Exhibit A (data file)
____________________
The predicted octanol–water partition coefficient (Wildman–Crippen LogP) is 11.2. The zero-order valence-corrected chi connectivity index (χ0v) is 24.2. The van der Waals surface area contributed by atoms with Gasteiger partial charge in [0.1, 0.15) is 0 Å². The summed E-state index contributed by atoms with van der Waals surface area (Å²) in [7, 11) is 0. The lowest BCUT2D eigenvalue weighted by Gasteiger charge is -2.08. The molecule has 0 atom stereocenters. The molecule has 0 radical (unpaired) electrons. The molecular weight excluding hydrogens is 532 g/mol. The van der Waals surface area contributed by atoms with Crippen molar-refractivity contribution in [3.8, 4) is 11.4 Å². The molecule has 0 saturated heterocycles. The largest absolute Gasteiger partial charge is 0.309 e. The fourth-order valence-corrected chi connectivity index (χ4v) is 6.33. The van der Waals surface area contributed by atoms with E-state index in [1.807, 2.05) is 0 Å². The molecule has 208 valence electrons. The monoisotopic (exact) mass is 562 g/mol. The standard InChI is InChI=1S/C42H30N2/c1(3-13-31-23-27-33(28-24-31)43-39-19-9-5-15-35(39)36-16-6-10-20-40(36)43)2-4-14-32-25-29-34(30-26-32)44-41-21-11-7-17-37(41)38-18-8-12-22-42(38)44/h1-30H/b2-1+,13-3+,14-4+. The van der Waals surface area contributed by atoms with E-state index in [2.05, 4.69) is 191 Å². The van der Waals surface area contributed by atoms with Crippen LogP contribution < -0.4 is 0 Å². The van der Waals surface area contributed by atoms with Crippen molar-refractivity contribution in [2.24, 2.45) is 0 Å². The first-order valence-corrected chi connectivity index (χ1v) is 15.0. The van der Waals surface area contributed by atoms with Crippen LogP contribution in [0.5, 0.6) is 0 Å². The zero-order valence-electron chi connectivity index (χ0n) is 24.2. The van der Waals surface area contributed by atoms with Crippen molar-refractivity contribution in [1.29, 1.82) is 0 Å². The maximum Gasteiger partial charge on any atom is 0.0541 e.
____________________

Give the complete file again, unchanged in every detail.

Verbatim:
The predicted octanol–water partition coefficient (Wildman–Crippen LogP) is 11.2. The zero-order valence-corrected chi connectivity index (χ0v) is 24.2. The van der Waals surface area contributed by atoms with Gasteiger partial charge in [0.1, 0.15) is 0 Å². The summed E-state index contributed by atoms with van der Waals surface area (Å²) in [7, 11) is 0. The lowest BCUT2D eigenvalue weighted by Gasteiger charge is -2.08. The molecule has 0 atom stereocenters. The molecule has 0 radical (unpaired) electrons. The molecular weight excluding hydrogens is 532 g/mol. The van der Waals surface area contributed by atoms with Crippen molar-refractivity contribution in [3.8, 4) is 11.4 Å². The molecule has 0 saturated heterocycles. The largest absolute Gasteiger partial charge is 0.309 e. The fourth-order valence-corrected chi connectivity index (χ4v) is 6.33. The van der Waals surface area contributed by atoms with E-state index in [1.807, 2.05) is 0 Å². The molecule has 208 valence electrons. The monoisotopic (exact) mass is 562 g/mol. The standard InChI is InChI=1S/C42H30N2/c1(3-13-31-23-27-33(28-24-31)43-39-19-9-5-15-35(39)36-16-6-10-20-40(36)43)2-4-14-32-25-29-34(30-26-32)44-41-21-11-7-17-37(41)38-18-8-12-22-42(38)44/h1-30H/b2-1+,13-3+,14-4+. The van der Waals surface area contributed by atoms with E-state index in [2.05, 4.69) is 191 Å². The van der Waals surface area contributed by atoms with Crippen LogP contribution < -0.4 is 0 Å². The van der Waals surface area contributed by atoms with Crippen molar-refractivity contribution in [2.24, 2.45) is 0 Å². The first-order valence-corrected chi connectivity index (χ1v) is 15.0. The van der Waals surface area contributed by atoms with Crippen LogP contribution in [0.5, 0.6) is 0 Å². The zero-order valence-electron chi connectivity index (χ0n) is 24.2. The van der Waals surface area contributed by atoms with Crippen molar-refractivity contribution in [1.29, 1.82) is 0 Å². The maximum Gasteiger partial charge on any atom is 0.0541 e.